Mike_Massen
1 / 5 (10) Jan 07, 2016
xradiix claimed
I love it because all this time the dogmatic relativity clan has had their chance to keep an open mind and they tried but they are being enlightened each and every day;
Beg Pardon ? you imply relativity is dogmatic despite Evidence, please clarify in context of relativity:-

1. What you specifically mean by "dogmatic" ?
2. How they are "being enlightened each & every.." as if to imply told its wrong ?

xradiix went on with another ambit but, vague claim[q/].. even though they spite us for what we have tried to help them understand they cannot accept the fact or keep an open mind on the universes possible differing functions. They've been deceived Please clarify:-

3. What have "we tried to help them understand" ?
4. What "possible differing functions" - any Evidence re *any* quantification ?
5. Meaning by "deceived" ?

please understand there is immense evidence for Special & General Relativity but, your comment is mere vague claim, details ?
Mike_Massen
1 / 5 (10) Jan 07, 2016
xradiix went on emotionally with more oddball claims

Imagine how insane that would drive the relativity proselytes if we discovered that they would be mad
Whats to imagine re insanity, please clarify:-

6. Equations shown to be valid are somehow 'insane' directly or what they imply ?
7. Evidence is insane or the measurement, instrumentation, maths which fit into equations ?

xradiix says
Its awesome that this new research has helped us delve deep into our profundities and question if the theory of relativity and their dogmatic followers really do hold a candle to the every growing validity of the Electric Universe (EU)
Please see cantdrive85's most recent posts and my direct questions squarely to address his claims over the preceding year.

Here's one, if EU has validity then why has their never been *any* quantification of EU's vague claim Electromagnetic forces directly affect solar planetary orbits ?

Lets hope you aren't hypnotized, try Physics ?
xradiix
4 / 5 (6) Jan 07, 2016
3. What have "we tried to help them understand" ?


We have tried many in vain to help people following the dogmatic doctrine of the theory of relativity and many of those who subscribe to the dark matter hypothesis; that there is most probably other significant cruxes that must be investigated more seriously than keeping a narrow minded view and basing their experiments and hypothesis off one standard set of models and physics.

We must be arduous in our minds and not to ignorant as to ascribe and to commit ourselves to hastily and savagely to one state of thought then maybe we can have all the great minds take heed to alternative theorems other than the one they so vehemently subscribe to.

4. What "possible differing functions" - any Evidence re *any* quantification ?


https://

www.youtube.

com/
watch?v=
uGGewRoSV20
xradiix
3 / 5 (6) Jan 07, 2016
Please see cantdrive85's most recent posts and my direct questions squarely to address his claims over the preceding year.

Here's one, if EU has validity then why has their never been *any* quantification of EU's vague claim Electromagnetic forces directly affect solar planetary orbits ?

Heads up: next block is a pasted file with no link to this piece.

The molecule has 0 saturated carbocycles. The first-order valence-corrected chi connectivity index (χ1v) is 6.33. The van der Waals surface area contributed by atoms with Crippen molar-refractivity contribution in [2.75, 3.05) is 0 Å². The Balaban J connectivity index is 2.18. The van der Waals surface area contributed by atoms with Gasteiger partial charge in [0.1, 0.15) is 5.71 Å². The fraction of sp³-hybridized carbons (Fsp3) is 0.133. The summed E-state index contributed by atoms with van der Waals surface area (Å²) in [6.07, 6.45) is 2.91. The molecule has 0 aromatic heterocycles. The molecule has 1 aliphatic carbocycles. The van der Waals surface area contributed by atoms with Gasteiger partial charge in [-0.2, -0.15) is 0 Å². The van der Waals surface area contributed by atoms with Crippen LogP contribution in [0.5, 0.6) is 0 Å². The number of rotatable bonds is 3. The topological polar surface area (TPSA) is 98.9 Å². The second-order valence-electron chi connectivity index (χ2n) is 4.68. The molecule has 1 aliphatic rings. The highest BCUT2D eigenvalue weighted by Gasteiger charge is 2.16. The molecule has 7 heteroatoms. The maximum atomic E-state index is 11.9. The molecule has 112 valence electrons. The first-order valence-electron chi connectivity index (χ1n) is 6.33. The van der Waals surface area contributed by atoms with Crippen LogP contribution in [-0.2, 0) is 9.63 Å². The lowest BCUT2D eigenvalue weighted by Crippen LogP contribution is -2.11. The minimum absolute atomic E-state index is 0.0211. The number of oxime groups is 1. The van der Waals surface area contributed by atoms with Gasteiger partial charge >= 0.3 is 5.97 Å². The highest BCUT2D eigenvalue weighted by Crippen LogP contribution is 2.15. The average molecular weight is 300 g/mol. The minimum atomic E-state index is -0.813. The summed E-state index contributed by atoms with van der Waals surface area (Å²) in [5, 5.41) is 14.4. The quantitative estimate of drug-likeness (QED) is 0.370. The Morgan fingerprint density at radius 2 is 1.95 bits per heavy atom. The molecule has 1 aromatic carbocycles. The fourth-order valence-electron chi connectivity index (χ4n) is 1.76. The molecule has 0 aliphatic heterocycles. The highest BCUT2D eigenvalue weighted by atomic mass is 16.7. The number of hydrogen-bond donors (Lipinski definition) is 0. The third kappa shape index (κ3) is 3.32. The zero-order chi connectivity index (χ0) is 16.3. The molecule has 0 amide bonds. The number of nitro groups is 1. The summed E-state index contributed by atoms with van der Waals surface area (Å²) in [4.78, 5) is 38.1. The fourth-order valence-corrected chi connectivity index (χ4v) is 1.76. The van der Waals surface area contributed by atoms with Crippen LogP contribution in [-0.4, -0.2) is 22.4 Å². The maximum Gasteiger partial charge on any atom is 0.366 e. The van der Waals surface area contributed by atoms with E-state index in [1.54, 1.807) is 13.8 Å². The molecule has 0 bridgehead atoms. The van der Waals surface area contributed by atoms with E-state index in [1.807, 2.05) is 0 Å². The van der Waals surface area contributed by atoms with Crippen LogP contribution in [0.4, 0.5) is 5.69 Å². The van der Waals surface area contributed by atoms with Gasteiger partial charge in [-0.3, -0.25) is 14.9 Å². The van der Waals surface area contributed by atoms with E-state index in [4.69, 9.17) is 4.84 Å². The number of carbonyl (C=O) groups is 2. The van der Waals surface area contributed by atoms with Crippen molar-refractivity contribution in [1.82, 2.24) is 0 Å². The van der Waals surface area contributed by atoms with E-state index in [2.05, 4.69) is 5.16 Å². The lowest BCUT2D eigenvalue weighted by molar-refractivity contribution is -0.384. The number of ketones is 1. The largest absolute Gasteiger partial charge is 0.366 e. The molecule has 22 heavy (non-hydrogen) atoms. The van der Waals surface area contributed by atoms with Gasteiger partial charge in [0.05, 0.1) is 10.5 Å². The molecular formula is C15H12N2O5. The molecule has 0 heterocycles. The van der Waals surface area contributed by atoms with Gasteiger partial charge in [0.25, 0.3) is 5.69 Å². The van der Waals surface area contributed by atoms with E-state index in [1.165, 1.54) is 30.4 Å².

Lets hope you aren't hypnotized, try Physics ?

Read more at: http://phys.org/n...html#jCp


Personally don't know whether Electric universe theorem could affect the orbits of the planets but if magnetic fields are found to have gravity and the interaction of photons and the stellar wind with polarized stellar bodies is more heavily researched we shall find more answers i'm not well versed enough to engage in too much dialogue with a person of your esteem on this matter

antialias_physorg
4.3 / 5 (8) Jan 07, 2016
Imagine how insane that would drive the relativity proselytes if we discovered that they would be mad.

Why would it? If someone came along and supplanted relativity that would be very interesting. It would not invalidate the stuff that relativity works for in the least 8just like relativity didn't invalidate Newton where it is applicable)

However, this is something you always forget in your rants: To show something wrong isn't enough. We KNOW that there are issues with Relativity and QM (notably that the two don't fit seamlessly). Everyone knows this - and has done soe for 50 years. You're not telling anyone anything new (and if you think this is actually a novel insight then you're not exactly the sharpest tool in the shed).

What you need to do is show up something better. I.e. something that passes ALL the experimental tests that relativity has (which are quite a few) and THEN some.
my2cts
2.6 / 5 (10) Jan 07, 2016
Do magnetic fields have Mass?

Ya wouldn't think so, but - a possible line of enquiry...?


Imagine how insane that would drive the relativity proselytes if we discovered that they would be mad.

Its awesome that this new research has helped us delve deep into our profundities and question if the theory of relativity and their dogmatic followers really do hold a candle to the every growing validity of the Electric Universe

I estimate the probability that you will ever contribute anything to science equal to exactly zero. You do have the skills to recognise what makes sense from what does not.
Whydening Gyre
4.6 / 5 (10) Jan 10, 2016
Do magnetic fields have Mass?

Ya wouldn't think so, but - a possible line of enquiry...?


Imagine how insane that would drive the relativity proselytes if we discovered that they would be mad.

Why? It has nothing to do with relativity except that magnetism ALSO falls under the relativity umbrella.